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Although cities and their landmarks are usually the tourists preferred sites to visit, Ireland offers alternatives just as interesting: breathtaking natural scenery and fascinating, silent, stone ruins.
The followings monuments are the sites I visited, a few amongst the many in the unique Irish landscape.
The density and variety of archaeological monuments in the Dingle Peninsula are truly amazing. This mountainous finger of land jutting into the Atlantic Ocean has supported settlers for almost 6,000 years and over 2,000 monuments are still preserved. The “beehive hut” or Clochán is a dry-stone hut with a corbelled roof, commonly associated with the south-western Irish seaboard. The construction date of most of these structures is assumed to be around the 10th century CE.
The Iron Age (to 500 CE) is usually associated, in Ireland, with the Celtic Period. Some of the archaeological information from this period is sketchy, but hill forts, some ring forts, ogham stones, and holy wells date to this period.
The Gallarus Oratory, a small chapel in the shape of an up-turned boat, is an early Christian church located on the Dingle Peninsula, County Kerry. The oratory is built of stone without mortar, using “corbel vaulting”, a technique developed by Neolithic tomb-makers. It is unclear if the site dates back to the 8th or 9th century or the 12th.
Kilmalkedar Church is the most important church site on the Dingle Peninsula. The existing church is a 12th century Romanesque building believed to have been founded by Maolcethair in the 7th century although the site is traditionally associated with St. Brendan.
On the site there is an Ogham stone, possibly connected with an early monastery, bearing the inscription “Anm Maile Inbir Maci Brocann” (the name of Mael Inbir, son of Brocan).
Hore Abbey is a 13th c. CE ruined Benedictine/Cistercian monastery near the Rock of Cashel, County Tipperary. Dissolved in 1540, the property was transferred to James Butler, 9th Earl of Ormond.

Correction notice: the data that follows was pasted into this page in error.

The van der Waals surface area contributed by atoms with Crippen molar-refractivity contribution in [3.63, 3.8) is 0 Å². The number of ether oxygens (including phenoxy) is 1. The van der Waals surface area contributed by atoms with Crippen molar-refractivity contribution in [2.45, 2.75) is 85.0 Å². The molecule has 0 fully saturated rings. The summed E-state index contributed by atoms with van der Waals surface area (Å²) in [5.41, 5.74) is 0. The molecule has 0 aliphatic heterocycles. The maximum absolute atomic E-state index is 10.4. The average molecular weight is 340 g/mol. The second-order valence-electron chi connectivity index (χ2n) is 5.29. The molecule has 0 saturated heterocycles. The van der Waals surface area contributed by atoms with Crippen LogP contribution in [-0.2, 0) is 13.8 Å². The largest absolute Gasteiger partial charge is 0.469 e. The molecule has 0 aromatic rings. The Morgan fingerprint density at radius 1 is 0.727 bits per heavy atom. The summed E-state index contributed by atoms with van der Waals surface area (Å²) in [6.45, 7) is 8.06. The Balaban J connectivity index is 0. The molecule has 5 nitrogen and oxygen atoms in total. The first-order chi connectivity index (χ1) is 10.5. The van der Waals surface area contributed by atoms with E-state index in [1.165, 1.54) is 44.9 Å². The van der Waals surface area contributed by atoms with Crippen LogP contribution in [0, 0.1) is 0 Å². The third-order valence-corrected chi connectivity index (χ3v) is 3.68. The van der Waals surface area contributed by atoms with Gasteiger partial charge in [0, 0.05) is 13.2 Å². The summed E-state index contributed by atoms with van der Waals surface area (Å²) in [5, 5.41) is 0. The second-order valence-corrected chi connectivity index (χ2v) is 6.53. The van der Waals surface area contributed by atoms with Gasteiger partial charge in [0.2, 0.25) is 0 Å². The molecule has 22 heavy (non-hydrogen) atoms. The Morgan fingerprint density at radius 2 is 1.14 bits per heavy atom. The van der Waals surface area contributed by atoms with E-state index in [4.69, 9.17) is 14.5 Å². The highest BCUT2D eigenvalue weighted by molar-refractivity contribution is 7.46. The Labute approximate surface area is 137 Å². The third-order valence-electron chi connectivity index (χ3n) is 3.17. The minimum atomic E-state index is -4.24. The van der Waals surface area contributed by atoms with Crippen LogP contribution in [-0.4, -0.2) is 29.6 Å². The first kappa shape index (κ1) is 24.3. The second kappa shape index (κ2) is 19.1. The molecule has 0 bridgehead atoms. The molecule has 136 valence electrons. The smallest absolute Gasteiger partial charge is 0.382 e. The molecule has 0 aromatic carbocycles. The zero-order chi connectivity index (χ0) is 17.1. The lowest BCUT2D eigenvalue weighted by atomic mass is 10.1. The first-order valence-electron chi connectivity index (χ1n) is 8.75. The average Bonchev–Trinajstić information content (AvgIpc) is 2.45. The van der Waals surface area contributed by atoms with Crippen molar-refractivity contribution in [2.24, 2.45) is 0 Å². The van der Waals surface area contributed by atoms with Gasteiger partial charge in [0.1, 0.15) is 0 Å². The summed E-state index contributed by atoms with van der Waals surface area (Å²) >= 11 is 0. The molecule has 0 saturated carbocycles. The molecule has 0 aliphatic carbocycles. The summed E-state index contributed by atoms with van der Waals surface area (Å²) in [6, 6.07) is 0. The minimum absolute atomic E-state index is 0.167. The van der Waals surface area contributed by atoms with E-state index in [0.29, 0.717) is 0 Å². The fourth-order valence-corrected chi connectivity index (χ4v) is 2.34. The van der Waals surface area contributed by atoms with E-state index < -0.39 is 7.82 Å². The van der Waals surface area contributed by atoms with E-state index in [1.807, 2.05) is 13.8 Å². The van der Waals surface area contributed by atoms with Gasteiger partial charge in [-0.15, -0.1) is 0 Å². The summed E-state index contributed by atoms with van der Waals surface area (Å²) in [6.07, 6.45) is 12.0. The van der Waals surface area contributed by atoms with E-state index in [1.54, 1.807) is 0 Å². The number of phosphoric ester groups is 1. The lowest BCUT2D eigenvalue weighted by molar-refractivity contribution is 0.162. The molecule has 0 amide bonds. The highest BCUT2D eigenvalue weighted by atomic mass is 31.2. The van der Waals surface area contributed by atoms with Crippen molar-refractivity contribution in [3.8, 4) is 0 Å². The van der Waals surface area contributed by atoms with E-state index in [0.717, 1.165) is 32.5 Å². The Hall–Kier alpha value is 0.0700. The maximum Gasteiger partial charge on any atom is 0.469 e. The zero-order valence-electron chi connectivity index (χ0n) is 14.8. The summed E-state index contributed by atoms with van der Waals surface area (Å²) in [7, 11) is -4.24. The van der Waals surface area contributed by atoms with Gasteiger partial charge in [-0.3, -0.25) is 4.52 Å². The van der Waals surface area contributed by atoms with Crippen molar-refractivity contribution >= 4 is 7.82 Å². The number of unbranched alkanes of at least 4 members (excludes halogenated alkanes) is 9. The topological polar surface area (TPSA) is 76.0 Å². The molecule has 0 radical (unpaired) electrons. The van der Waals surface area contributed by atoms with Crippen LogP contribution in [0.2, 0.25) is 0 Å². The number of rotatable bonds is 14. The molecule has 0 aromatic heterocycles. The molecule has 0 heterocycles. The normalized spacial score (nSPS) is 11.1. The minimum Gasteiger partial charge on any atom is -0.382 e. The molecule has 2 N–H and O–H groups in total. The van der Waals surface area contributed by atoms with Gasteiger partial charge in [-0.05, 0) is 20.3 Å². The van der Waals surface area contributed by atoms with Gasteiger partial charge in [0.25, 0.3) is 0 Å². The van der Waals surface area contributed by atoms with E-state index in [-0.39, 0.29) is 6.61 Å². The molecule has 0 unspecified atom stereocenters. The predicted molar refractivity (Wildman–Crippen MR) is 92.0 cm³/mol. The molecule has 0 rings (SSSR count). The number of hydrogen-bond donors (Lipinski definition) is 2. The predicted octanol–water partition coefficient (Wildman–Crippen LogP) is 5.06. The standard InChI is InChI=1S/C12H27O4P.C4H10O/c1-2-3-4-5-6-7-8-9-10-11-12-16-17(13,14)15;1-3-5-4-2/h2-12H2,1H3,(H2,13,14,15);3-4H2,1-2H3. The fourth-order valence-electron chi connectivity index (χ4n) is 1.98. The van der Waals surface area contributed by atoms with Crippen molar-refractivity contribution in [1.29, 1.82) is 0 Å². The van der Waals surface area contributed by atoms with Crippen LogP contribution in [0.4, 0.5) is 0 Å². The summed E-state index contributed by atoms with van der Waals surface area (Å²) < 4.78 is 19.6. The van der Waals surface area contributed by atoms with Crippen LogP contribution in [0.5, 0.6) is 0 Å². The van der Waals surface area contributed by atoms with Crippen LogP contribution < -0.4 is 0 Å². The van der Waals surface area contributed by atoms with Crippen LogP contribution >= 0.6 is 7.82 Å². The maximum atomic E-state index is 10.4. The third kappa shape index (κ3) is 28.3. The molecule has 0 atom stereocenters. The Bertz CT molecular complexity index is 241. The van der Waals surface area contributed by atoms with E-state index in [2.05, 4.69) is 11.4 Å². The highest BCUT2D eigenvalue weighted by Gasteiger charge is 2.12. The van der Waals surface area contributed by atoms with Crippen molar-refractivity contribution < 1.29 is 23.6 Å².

The Holy Cross Abbey is a restored Cistercian monastery in Holycross near Thurles, County Tipperary. It takes its name from a relic of the True Cross. The relic was last exposed for public veneration in 1632, and following the Cromwellian war, Holy Cross Abbey fell into ruins. Local people used the roofless ruins as a burial place after 1740.
Jerpoint Abbey is a ruined Cistercian abbey, founded in the second half of the 12th century, near Thomastown, County Kilkenny. The abbey continued to flourish until the Dissolution of the Monasteries by Henry VIII. In 1541 it was granted by Philip and Mary to James Butler, the 9th Earl Earl of Ormond.
Kells Priory is one of the largest and most impressive medieval monuments in Ireland. The Augustine priory is situated alongside King’s River beside the village of Kells, County Kilkenny. One of its most striking features is a collection of medieval tower houses spaced at intervals along and within walls which enclose a site of just over 3 acres. The Priory was founded in 1193. During its first century and a half the priory was attacked and burned on three occasions. Dissolution of Kells Priory took place in 1540 when the church and property were surrendered to James Butler, 9th Earl of Ormonde.
Muckross Abbey is one of the major ecclesiastical sites in County Kerry. It was founded in 1448 as a Franciscan friary for the Observantine Franciscans.It has had a violent history and has been damaged and reconstructed many times. The friars were often subjected to raids by marauding groups and were persecuted by Cromwellian forces.
Kilree High Cross, near Kells County Kilkenny, is believed to be of the 8th or 9th century. The weathered sandstone cross stands at 2.75m high in the middle of a field where the Kilree Round Tower also stands within the remains of an old monastic site.
The monastery of Clonmacnoise is situated in County Offaly on the River Shannon south of Athlone. Clonmacnoise was founded in 546 and the period of its greatest growth was between the 8th and 12th centuries, even though it was frequently attached (by the Irish, the Vikings and Normans) during those four centuries. Artisans associated with the site created some of the most beautiful and enduring artworks in metal and stone ever seen in Ireland (the Clonmacnoise Crozier and the Cross of the Scriptures). After the 12th centuries it declined out of existence.
The Rock of Cashel is a historic site located at Cashel, County Tipperary. The Rock of Cashel was the seat of the kings of Munster for several hundred years prior to the Norman invasion. It is reputed to be the site of the conversion of the King of Munster by St. Patrick in the 5th century. In 1101 the King of Munster donated the fortress on the Rock to the Church. Few remnants of the early structures survive; the majority of buildings on the current site date from the 12th and 13th centuries. In 1647, Cashel was sacked by English Parliamentarian troops and the Irish Confederate troops and Roman Catholic clergy were massacred.
Glendalough is a glacial valley in County Wicklow. It is renowned for its Early Medieval monastic settlement founded in the 6th century by St Kevin, a hermit priest, and partly destroyed in 1398 by English troops. The main buildings on site today are the 30m high round tower and the St. Kevin’s church (stone roofed).